Education news

Parents urged to play in the mud with their children

Mud offers something for everyone regardless of a child's age, stage or ability, the Department of Education says

PARENTS are being urged to "get dirty" and play in the mud with their children to improve their maths and science knowledge.

A new advice sheet issued by the Department of Education highlights the benefits of outdoor activities.

Children are having less contact with the natural world, the department said, and this risks impacting on their healthy development.

The advice forms part of the department's Play Matters campaign.

Most children have an innate desire to get dirty "and this should be nurtured as much as possible", the guidance reads.

Playing with mud, it says, is beneficial for children and offers "something for everyone regardless of a child's age, stage or ability".

The department said the physical properties of mud "mean that it provides a rich tactile and sensory experience".

"Through playing with mud children can develop their fine motor skills, mathematical and scientific knowledge, and mud play is a great fun way to develop imagination and creativity too," it states.

"Muddy play is great fun; children can mould it, squish it, squelch and shape it. It can be made wetter or left to dry out. Digging in mud or splashing in muddy puddles can also be a great form of physical exercise.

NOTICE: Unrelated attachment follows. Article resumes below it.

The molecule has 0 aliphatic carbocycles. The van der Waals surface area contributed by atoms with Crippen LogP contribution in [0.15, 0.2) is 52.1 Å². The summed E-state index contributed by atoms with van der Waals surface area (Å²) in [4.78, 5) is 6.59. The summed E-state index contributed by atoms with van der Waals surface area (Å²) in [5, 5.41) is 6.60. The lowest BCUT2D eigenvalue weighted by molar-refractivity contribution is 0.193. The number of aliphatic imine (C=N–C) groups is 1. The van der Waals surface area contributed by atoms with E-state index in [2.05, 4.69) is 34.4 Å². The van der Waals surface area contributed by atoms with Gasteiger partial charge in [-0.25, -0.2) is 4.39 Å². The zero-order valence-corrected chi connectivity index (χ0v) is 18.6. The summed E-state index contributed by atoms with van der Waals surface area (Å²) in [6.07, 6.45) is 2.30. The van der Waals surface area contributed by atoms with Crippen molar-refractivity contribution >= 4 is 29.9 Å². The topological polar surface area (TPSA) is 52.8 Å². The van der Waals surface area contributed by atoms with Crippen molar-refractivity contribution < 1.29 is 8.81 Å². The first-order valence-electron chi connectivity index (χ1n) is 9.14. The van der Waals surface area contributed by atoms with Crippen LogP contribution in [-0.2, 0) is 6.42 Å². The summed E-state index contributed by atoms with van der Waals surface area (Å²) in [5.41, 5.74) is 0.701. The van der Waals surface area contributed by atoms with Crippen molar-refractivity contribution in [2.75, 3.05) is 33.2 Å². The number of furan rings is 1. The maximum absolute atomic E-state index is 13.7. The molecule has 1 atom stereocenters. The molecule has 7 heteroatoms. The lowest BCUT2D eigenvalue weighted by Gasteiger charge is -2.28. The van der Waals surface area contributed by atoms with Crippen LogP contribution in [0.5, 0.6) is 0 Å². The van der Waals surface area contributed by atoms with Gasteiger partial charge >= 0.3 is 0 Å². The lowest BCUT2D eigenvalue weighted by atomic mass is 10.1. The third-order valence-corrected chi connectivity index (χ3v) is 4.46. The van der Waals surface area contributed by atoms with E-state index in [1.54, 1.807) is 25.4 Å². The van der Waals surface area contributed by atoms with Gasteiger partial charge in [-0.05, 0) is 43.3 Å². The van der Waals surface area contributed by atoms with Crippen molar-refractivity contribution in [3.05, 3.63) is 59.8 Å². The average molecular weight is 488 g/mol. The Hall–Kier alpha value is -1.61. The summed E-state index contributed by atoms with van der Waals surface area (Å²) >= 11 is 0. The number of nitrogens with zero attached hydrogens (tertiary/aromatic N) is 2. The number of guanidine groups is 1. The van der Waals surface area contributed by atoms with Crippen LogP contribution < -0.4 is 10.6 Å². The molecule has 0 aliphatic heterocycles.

"The open-ended nature of mud play is perfect for the developing brain. There is no end to the creations, ideas and games that children will invent with mud."

The guidance includes tips for parents such as playing "a game of making mud sculptures or mud pies" and drawing pictures in mud with fingers or twigs.

"Experts believe that our desire to keep everything sterile and clean is part to blame for recent increases in allergies amongst children as their immune systems are not being given the opportunity to develop naturally," the advice adds.

"Just as a baby's brain needs stimulation and interaction to develop normally; the young immune system needs to be strengthened by some exposure to everyday germs - helping children to become less susceptible to illnesses later in life.

"So consider letting your child's immune system harden, with the help of some dirt and germs and remember that evidence is showing that ultra clean lifestyles are actually bad for our health."

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